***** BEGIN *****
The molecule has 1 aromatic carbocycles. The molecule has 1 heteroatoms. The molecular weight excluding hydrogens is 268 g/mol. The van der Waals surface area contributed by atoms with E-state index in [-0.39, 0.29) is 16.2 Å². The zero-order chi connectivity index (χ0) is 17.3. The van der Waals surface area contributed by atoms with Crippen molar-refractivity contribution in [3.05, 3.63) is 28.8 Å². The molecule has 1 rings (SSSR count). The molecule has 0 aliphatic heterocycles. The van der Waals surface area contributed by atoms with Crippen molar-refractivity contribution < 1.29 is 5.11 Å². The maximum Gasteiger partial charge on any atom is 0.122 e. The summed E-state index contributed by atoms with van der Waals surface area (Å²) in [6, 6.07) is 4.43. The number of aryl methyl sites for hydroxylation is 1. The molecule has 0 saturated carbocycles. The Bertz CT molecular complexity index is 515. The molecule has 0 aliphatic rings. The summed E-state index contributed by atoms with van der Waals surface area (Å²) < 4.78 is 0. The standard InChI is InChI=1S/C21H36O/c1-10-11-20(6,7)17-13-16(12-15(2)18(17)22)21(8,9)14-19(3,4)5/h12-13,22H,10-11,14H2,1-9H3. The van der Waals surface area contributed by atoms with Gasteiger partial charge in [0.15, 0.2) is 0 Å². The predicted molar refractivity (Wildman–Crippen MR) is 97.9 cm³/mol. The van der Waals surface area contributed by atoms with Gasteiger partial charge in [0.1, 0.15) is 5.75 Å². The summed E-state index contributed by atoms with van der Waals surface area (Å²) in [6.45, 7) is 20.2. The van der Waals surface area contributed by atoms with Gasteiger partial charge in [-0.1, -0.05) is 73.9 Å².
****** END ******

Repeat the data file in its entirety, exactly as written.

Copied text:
The molecule has 1 aromatic carbocycles. The molecule has 1 heteroatoms. The molecular weight excluding hydrogens is 268 g/mol. The van der Waals surface area contributed by atoms with E-state index in [-0.39, 0.29) is 16.2 Å². The zero-order chi connectivity index (χ0) is 17.3. The van der Waals surface area contributed by atoms with Crippen molar-refractivity contribution in [3.05, 3.63) is 28.8 Å². The molecule has 1 rings (SSSR count). The molecule has 0 aliphatic heterocycles. The van der Waals surface area contributed by atoms with Crippen molar-refractivity contribution < 1.29 is 5.11 Å². The maximum Gasteiger partial charge on any atom is 0.122 e. The summed E-state index contributed by atoms with van der Waals surface area (Å²) in [6, 6.07) is 4.43. The number of aryl methyl sites for hydroxylation is 1. The molecule has 0 saturated carbocycles. The Bertz CT molecular complexity index is 515. The molecule has 0 aliphatic rings. The summed E-state index contributed by atoms with van der Waals surface area (Å²) < 4.78 is 0. The standard InChI is InChI=1S/C21H36O/c1-10-11-20(6,7)17-13-16(12-15(2)18(17)22)21(8,9)14-19(3,4)5/h12-13,22H,10-11,14H2,1-9H3. The van der Waals surface area contributed by atoms with Gasteiger partial charge in [0.15, 0.2) is 0 Å². The predicted molar refractivity (Wildman–Crippen MR) is 97.9 cm³/mol. The van der Waals surface area contributed by atoms with Gasteiger partial charge in [0.1, 0.15) is 5.75 Å². The summed E-state index contributed by atoms with van der Waals surface area (Å²) in [6.45, 7) is 20.2. The van der Waals surface area contributed by atoms with Gasteiger partial charge in [-0.1, -0.05) is 73.9 Å².